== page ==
The Blazing Hour

Posted in Audio by - February 11, 2021
The Blazing Hour

Released February 2021

SOME SPOILERS FOLLOW

In a fitting piece of symmetry to mirror Big Finish’s second monthly adventure ‘Phantasmagoria’ that released in October 1999, James Kettle’s ‘The Blazing Hour’ reunites leads Peter Davison and Mark Strickson in the range’s penultimate and remarkable 274th release. When the TARDIS brings the Doctor and Turlough to a high-tech scientific establishment responsible for generating the vast amounts of power humanity needs to traverse galaxies in the far future, they soon find a devastating secret behind the experiments on Testament and the same shortcomings of humanity that have so often plagued the Doctor’s investigations throughout all of time and space.

Both in fiction and nonfiction, countless stories have featured an imminent and destructive threat, and ‘The Blazing Hour’ perfectly taps into that genre with a unique Doctor Who twist that employs a very clever incorporation of the famed Blinovitch Limitation Effect. Unfortunately, while the soundscape does an admirable job of presenting this world on the verge of total collapse as the Doctor considers taking an extreme action that is almost unconscionable while suffering from the anguish of apparently losing another companion, the script never quite manages to imbue a true sense of tension to these affairs. To be sure, the Doctor shows an impressive amount of optimism, determination, and despair as he continues to find increasingly impressive and consequential solutions to the impending disaster at hand, but the traditional roadblocks of bureaucratic and political tediousness as well as of self-serving ideals artificially slow the pacing down to the point of frustratingly treading the same ground over and over again. This is, of course, a biting indictment of human society as a whole and how existential threats are being tackled in modern times, but the extreme dichotomy when pitted against only one other voice of reason amidst such a profound and immediate threat- whether one that can be perceived or not- serves as a detriment to the story as a whole and at times strains credulity no matter how sadly relatable it may be.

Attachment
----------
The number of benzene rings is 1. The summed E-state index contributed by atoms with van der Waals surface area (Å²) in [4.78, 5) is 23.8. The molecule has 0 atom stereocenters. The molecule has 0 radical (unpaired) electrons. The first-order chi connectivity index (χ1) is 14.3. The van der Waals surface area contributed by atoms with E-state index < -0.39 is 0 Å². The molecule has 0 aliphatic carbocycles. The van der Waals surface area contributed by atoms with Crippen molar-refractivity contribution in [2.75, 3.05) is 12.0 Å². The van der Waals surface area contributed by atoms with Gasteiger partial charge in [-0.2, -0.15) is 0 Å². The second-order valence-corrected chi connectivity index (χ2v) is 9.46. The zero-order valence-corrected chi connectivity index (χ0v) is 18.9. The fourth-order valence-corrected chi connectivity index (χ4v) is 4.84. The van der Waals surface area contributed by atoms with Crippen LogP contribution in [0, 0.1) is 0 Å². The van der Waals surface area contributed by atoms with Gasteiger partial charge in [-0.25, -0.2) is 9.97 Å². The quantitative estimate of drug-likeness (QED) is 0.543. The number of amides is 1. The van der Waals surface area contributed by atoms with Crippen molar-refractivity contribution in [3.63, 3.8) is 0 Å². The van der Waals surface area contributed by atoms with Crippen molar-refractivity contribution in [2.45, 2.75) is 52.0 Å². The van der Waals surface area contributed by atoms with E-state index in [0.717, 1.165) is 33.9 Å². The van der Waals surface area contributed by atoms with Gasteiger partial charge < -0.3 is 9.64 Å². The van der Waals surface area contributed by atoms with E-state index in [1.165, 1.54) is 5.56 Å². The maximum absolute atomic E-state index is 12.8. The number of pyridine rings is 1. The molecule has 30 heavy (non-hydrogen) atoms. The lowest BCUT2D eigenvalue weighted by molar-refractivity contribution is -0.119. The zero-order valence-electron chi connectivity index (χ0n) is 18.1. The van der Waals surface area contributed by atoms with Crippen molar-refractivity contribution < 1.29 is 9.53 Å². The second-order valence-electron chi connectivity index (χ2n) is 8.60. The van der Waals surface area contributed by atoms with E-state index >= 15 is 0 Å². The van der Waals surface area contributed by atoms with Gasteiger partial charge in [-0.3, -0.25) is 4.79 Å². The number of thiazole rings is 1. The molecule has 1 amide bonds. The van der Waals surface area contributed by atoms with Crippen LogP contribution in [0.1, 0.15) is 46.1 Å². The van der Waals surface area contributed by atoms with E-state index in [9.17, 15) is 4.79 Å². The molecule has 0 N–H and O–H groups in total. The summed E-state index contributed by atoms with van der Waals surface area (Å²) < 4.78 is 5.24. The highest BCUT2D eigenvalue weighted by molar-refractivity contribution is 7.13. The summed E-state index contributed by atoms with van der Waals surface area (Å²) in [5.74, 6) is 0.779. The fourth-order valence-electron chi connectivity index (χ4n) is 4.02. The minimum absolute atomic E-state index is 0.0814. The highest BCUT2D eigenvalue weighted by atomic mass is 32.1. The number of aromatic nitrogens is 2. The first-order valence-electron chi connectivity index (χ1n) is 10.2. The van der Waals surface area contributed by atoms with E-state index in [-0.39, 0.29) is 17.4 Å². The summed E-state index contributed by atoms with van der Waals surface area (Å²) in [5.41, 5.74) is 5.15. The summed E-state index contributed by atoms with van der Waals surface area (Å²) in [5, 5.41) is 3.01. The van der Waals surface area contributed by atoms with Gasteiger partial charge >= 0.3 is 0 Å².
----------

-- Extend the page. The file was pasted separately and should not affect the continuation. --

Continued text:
With so much dialogue needed to keep the plot more or less in one place as multiple people throw up multiple variations of the same roadblock, there surprisingly isn’t much room for the guest cast to truly shine. Everyone is serviceable with what is provided, but the parade of figures adding to the tedium unfortunately becomes little more defined than the plot devices they are intended to be to fill time. Even the inclusion of Turlough who always has so much to offer any script as a character given his layered motivations amounts to little extra for this particular tale. Strickson is superb as always, but despite the unique situation an injury puts Turlough in, he is given little that is especially memorable to do. Having the two leads separated for the vast majority of the production, although a technique used countless times before to more fully develop multiple facets of a situation, also doesn’t manage to meaningfully achieve its purpose and instead draws attention to the missing interactions between the two charismatic leads who are so rarely featured exclusively together.

‘The Blazing Hour’ is based upon an incredibly evocative and elegant threat and manages to successfully incorporate an intriguing element of a base under siege, but it spends far too much time simply spinning its wheels without actually going forward and in many instances feels like it is actively trying to simply meet its running time by finding new ways to cover what is essentially the same ground. The technical aspects of this production come together well to bring to life this dangerous environment, and Peter Davison gives a remarkably ranged performance as the script necessitates, but overall it fails to live up to its potential and can’t quite close out the Fifth Doctor’s monthly adventures on the high note that might have been.

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